Sometimes it’s hard to comprehend what people will do for a pot. Yes, a pot.
Granted, in many contests (or reality TV shows) where people risk life and limb, the risk is often undertaken for pride rather than material gain. Yet here in the outskirts of Madurai, I guess I expected the material reward to be, well, just a bit more material.
In mid-January the district hosts Jallikattu, India’s version of the Running of the Bulls that’s a bit more like the Wrestling of the Bulls. It makes Pamplona look cute and cuddly and just not all that dangerous in comparison. I ran in Pamplona few years ago and (not that the tourist office folks probably would have let me if I’d wanted to) but I wouldn’t have even contemplated a run here where the line between courage and stupidity is very, very thin. It makes news when someone is killed in Spain’s annual event; here the pool is on how many handfuls of people will die. The cobblestone streets of Pamplona are filled with a more-or-less equal mix of locals and foreigners (with an exceptionally disproportionate amount of foolhardy Aussies as I recall) but I don’t think there was single person in the bull scrum who wasn’t Indian. I can’t say this more bluntly: it’s really dangerous.
Jallikattu translates as “tied up money” in Tamil (which I’m sure you knew because doesn’t everyone speak Tamil?) because originally the prizes (mostly coins) that you’d win for wrestling a bull were actually tied to said bull. Now there’s more of a judging panel that hands down awards from on high but the idea is the same today as it was a hundred years ago: when a bull is released into the crowd, try to hang on to its hump for as long as you can. (Think of it as rodeo without the rodeo – rather than starting on the animal, the dance starts with you on the ground with a ton of pissed off bull coming at you.)
Now you may be thinking: “Piece of cake.” If only it were that easy. There are more than 400 bulls that come from villages all over the district and each bull’s owner has one singular objective in the weeks leading up to Jallikattu: don’t be disgraced as the owner of a bull that one of your neighbors could hang on to. So the bulls are put through their paces, practicing 10 hours a day so they will be in fighting form by the time Pongal rolls around. To make things even more interesting, the bulls are not only decorated in streamers, flowers, bells, flowers and bright paint splotches but they are also slathered in hair grease to make them hard to hold on to (as if trying to throw your arms around a one-ton beast that’s bucking like the dickens and swinging foot-long horns in your direction isn’t enough). It seems to do the trick but, going on my own personal Indian experience, I’d guess that herbal ayurvedic oil would be a suitable alternative.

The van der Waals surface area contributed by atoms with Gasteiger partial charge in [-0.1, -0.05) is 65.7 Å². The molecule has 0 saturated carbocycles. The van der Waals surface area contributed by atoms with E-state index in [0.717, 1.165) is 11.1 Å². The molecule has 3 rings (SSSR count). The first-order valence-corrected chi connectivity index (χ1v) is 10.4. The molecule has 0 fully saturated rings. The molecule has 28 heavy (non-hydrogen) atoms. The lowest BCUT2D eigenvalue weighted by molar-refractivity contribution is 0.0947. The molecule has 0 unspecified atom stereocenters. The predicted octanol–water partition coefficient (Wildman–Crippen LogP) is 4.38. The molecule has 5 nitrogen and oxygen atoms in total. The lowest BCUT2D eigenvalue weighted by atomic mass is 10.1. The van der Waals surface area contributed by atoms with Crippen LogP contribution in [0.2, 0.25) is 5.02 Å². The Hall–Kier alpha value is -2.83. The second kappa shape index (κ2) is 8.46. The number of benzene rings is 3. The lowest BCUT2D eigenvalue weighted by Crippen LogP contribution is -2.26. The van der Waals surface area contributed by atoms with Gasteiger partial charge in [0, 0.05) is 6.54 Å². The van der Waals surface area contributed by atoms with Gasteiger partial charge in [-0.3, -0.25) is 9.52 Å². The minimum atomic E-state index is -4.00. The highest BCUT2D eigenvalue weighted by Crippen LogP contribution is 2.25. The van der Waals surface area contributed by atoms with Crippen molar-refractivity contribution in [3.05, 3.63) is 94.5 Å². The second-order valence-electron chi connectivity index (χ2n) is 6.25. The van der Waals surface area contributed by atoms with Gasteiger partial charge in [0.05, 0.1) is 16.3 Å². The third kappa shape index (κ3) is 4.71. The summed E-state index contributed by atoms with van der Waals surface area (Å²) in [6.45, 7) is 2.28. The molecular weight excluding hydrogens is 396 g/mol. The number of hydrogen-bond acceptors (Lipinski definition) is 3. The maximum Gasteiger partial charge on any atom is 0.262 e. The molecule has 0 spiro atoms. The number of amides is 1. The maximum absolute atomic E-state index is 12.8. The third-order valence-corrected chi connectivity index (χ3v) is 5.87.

On top of all of this fun, consider that you as a young Tamil villager (it’s all male and mostly late teens and twenties) are stuck in what is a mosh pit of thousands that is always a second away from becoming a human stampede depending on which way the bull turns and what solid objects block the crowd’s path. (The news figured attendance at 100,000 but that’s hard to corroborate so suffice it to say that there were a lot of people.) And if you thought an agitated horned animal was something to worry about, you should see Tamil villagers when door prizes are at stake; the usual tranquil Indian character seems to utterly (no pun intended) break down (ok, yes, I meant to use the pun) in this bovine celebration.
While the bulls are the ones responsible for the deaths, a far greater number of injuries (albeit non-life threatening) results from flared tempers in the chute. You as someone who probably doesn’t look forward to wrestling bulls every year might figure that fisticuffs erupt because someone felt that someone else pushed him in front of an oncoming bull. Nope. Just the opposite: punches are thrown when someone jumps between you and the bull. But of course.
After all, if you snag the hump and hang on you win a pot. Seriously. In addition to small color TVs and cots (mattresses not included), the most oft-awarded prize appeared to be a two-gallon steel cooking pot. It’s kind of a mix of Roman gladiator sport and kitchen-give-away night with the local amateur hockey team as the judging panel which is seated above the fracas throws down a prize commensurate with the skill displayed. And the best part of the gathering is that the rampaging bulls aren’t necessarily confined to one area; occasionally a bull breaks out and roams through the fairgrounds, thereby letting unaware bystanders unwittingly participate, quickly jolting one from enjoying a nice fried pakora treat to running for one’s life. Never a dull moment in Incredible India.
Did I mention it was dangerous?